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Editors Note:  The Work.com blog welcomes Rob Garcia as a guest blogger. Rob is a Silicon Valley product executive who has helped dozens of Fortune 500 companies and startups define and execute digital product strategies. He is a product strategy and marketing consultant to RiseSmart, the leader in next-generation outplacement solutions.  This is the second piece in a three part series.  Part 2 can be found here.

 

 

The Future of HR: Part 3

(By Rob Garcia)

Wrapping up our discussion of the six HR trends that will forever impact the way we work, communicate, engage, produce and ultimately impact the bottom line at any company, we’re looking at user experience as the key to adoption.

Adoption used to hinge on easy-to-use user interfaces. Well, not anymore. Now software has to be exciting, engaging and there has to be something in it for me now. Give them rewards, awards, and acknowledgements they can boast about.

The new generation of our workforce is all about instant gratification and quick value creation.  Well-designed, user-centric HR technologies must focus on providing immediate value with little effort.

Gamification has emerged as a new paradigm that leverages game mechanics to engage users and achieve a business task. Gamification is not about pretty badges. That worked for FourSquare, but will not be enough for you. When it comes to HR software, give people what they want: money, diamonds, trips, vacation days, training, passes for events or visibility. Gamification is about gratification, privileges and recognition. Your workforce can smell gimmicky tricks at a distance, so be careful and avoid overdoing it.

Also, do consider that user centric systems must always be device specific. How employees track their expenses with their mobile device while on a trip is very different from doing their expense report once they get to the office and sit in front of the computer.

Rich data, more data

Data abounds. Meaningful data is scarce. We’ve been talking about Big Data for a couple of years only to realize that very few companies are making consistent and meaningful use of their Big Data. Analytics is the new black for HR decision makers, but analytics are meaningless if they do not consider all data points and are easily consumable by leaders. Combine your current data with social data: Tweets, Yammer posts, RSS feeds, customer service feedback to get a real picture of your workforce’s abilities, wants and needs.

So instead of Big Data, we should start by opening our eyes to the data-rich world we live in.  Let’s not boil the ocean and expect a sophisticated Big Data intelligence platform. Instead, start with making sense of the data you have, including new social media metrics and info.

Nobody has cracked the code for this yet. All of your traditional HR software providers say they do, but make no mistake about it, they haven’t. They keep throwing more and more reports at you hoping one of them sticks. Start with clear business goals first, and then pick your data providers based on that. Not one will fit you perfectly, so be willing to pick and choose to create your own dashboard. Out of the box will not cut it.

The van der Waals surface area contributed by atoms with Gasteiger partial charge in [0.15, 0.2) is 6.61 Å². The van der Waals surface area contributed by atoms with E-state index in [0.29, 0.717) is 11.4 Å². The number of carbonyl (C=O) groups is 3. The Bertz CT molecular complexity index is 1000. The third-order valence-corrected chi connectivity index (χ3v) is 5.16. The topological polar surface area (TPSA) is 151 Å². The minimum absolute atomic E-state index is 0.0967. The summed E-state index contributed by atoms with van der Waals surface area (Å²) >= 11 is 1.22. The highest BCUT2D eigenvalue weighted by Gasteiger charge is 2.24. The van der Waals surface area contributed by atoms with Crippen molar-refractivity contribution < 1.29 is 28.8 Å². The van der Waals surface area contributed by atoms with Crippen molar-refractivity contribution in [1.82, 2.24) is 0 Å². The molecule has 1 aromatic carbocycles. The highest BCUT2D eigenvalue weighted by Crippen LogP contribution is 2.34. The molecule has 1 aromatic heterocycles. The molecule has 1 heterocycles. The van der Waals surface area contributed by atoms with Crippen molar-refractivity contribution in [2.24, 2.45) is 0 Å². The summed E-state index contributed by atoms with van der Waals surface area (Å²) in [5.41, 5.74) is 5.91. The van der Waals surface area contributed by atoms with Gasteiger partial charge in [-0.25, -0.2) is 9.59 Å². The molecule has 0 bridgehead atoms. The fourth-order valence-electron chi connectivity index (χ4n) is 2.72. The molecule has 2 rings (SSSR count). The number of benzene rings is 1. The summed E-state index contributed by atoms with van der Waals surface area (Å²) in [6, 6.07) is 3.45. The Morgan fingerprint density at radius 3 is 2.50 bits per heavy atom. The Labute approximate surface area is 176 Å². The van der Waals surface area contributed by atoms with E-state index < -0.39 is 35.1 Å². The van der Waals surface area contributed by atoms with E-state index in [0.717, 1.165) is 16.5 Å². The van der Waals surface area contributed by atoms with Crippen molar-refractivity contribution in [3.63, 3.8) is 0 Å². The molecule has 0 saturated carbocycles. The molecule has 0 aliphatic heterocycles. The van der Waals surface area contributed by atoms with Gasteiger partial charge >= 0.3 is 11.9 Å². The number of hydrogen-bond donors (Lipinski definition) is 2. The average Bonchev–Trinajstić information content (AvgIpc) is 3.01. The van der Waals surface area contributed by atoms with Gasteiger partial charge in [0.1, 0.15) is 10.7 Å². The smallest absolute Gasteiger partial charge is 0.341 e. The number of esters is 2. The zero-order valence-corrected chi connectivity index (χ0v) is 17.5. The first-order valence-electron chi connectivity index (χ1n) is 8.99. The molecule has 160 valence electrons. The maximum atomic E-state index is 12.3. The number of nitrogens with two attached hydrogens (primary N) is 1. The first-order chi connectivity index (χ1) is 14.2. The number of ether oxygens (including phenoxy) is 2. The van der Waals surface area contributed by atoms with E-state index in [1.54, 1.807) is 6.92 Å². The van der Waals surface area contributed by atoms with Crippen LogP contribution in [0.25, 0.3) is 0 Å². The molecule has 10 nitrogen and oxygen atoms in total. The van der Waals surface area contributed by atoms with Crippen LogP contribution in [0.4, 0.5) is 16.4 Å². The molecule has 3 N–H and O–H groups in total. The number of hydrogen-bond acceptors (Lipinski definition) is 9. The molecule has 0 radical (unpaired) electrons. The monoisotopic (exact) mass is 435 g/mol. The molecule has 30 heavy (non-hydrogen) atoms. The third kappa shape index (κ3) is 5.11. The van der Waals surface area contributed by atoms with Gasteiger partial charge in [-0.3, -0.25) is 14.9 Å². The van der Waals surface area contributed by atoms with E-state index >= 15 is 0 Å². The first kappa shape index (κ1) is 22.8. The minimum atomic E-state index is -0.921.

Continuous releases, employee centricity and infectious rollouts

Stop thinking top-down, email blast from the VP of HR introducing new technologies. Stop conducting focus groups and classic usability tests. The way technology has been rolled out to date has not worked so well, has it? HR software boasts the lowest adoption rates of any enterprise software. Workforce has been forced to adopt the software. They don’t like it.  Instead, find those early adopters, social natives and enthusiasts in the organization that can serve as ambassadors. Spread it socially and naturally. It’s all about value to the workforce now, not about HR.

The way we manage software releases and prioritize product changes must also change. Iterate quickly, involve users (crowdsource your release planning of features), deploy continuously, and treat your employees as your customers. In this sort of agile and lean release process, engaging employees in HR tech evolution is key to adoption and usage.

What HR executives must watch out for:

Product and technology ambassadors in your organization are not in HR. Look elsewhere. Find those who have a following, who are trusted, and who care about people and their futures.

If you take the plunge and decide to crowdsource new features to add to your existing HR technology, make sure you allocate time and resources to be responsive and engaging with your users.

The world is moving fast, being transformed from static, one-to-one interactions to hyper connected and social environments. Your best talent will come from the social networks of your employees. Your biggest savings will come from not having software in house. Your most successful HR initiatives will depend on social adoption and your role will forever change to focus on people and making connections.

About Rob Garcia

Rob Garcia is a Silicon Valley product executive who has helped dozens of Fortune 500 companies and startups define and execute digital product strategies. He is a product strategy and marketing consultant to RiseSmart, the leader in next-generation outplacement solutions.  This article was first published on the RiseSmart blog. Follow Rob on Twitter @RobGarciaSJ.

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